Rabbi Erica Asch has not followed a traditional path to becoming a rabbi. The daughter of a mixed marriage – her father is not Jewish – she grew up as one of a handful of Jewish kids in the Navy town of Coronado, California. Being part such a small minority intensified her sense of Jewish identity, which she cultivated further as a student at Oberlin College. After graduation, she joined Teach For America and taught high school math in the Mississippi Delta, where she discovered her life’s vocation — she realized that she wanted to spend her life teaching Judaism rather than algebra.
She enrolled at Hebrew Union College-Jewish Institute of Religion in Cincinnati and served pulpits in Greenville, Mississippi, and Ishpeming, Michigan (which has proven good winter training for her rabbinic life in Maine). She was part of the AJWS Rabbinical Student Delegation to El Salvador in 2006 and served as a student representative on the Commission on Social Action of the Union for Reform Judaism. She received her rabbinic ordination in 2008 and then took a position as a community organizer with the Industrial Areas Foundation, the first rabbi to do so directly out of rabbinical school. After three years with IAF, she served at Temple Sinai in Washington, D.C. before moving to Augusta.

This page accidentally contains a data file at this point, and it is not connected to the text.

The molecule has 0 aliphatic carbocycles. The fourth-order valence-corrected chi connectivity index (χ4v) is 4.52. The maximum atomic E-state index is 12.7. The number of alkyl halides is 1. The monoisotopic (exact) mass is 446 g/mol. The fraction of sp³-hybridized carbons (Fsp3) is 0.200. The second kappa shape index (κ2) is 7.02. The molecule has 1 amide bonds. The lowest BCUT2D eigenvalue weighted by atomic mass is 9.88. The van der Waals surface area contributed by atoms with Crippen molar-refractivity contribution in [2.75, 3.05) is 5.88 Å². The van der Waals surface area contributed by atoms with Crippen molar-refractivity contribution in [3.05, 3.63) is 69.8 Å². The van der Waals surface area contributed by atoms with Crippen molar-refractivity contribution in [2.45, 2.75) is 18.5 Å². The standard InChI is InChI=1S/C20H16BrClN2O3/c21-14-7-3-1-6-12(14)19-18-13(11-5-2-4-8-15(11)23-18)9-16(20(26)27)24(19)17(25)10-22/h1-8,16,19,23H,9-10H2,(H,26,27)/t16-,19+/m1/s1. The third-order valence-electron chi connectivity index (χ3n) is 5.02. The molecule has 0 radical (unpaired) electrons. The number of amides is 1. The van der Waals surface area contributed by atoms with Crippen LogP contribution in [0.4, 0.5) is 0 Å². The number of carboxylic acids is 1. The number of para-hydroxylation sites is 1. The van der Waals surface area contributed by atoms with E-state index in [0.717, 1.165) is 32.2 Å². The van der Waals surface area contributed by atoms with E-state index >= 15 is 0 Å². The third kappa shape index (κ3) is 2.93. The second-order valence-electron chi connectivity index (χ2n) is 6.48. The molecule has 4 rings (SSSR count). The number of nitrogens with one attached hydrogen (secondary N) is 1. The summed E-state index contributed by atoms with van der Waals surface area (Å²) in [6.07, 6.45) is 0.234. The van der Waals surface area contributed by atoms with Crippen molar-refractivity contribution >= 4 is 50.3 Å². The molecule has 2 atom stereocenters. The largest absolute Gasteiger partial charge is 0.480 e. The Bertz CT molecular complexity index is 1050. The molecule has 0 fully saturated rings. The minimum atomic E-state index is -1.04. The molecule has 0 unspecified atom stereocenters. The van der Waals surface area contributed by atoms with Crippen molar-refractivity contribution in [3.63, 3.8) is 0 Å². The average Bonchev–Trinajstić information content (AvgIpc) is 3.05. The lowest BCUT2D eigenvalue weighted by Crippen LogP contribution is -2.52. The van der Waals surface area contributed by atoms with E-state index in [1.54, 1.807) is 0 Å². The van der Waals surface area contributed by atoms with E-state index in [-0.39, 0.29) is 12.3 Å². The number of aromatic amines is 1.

Rabbi Asch has served as the rabbi of Temple Beth El in Augusta since June of 2013. Rabbi Asch is active in the community and has most recently been working with the Capital Area New Mainers Project, a group of volunteers who welcomes immigrants and refugees to the Capital Area. She and the congregation have also worked with local school boards to better serve the needs of religious minorities in their schools. Rabbi Asch also works for Center for Small Town Jewish Life. She is on the Commission for Social Action of the Religious Action Center and the Vice President of Leadership for the Central Conference of American Rabbis.
Rabbi Asch wants to encourage people to connect to community and Jewish tradition and to actively engage with Jewish texts and rituals. She sees herself not only as a teacher but a lifelong student of Judaism.
Rabbi Asch lives in Hallowell with her husband, Chris Myers Asch, and their children, Miriam, Robin, and Aaron.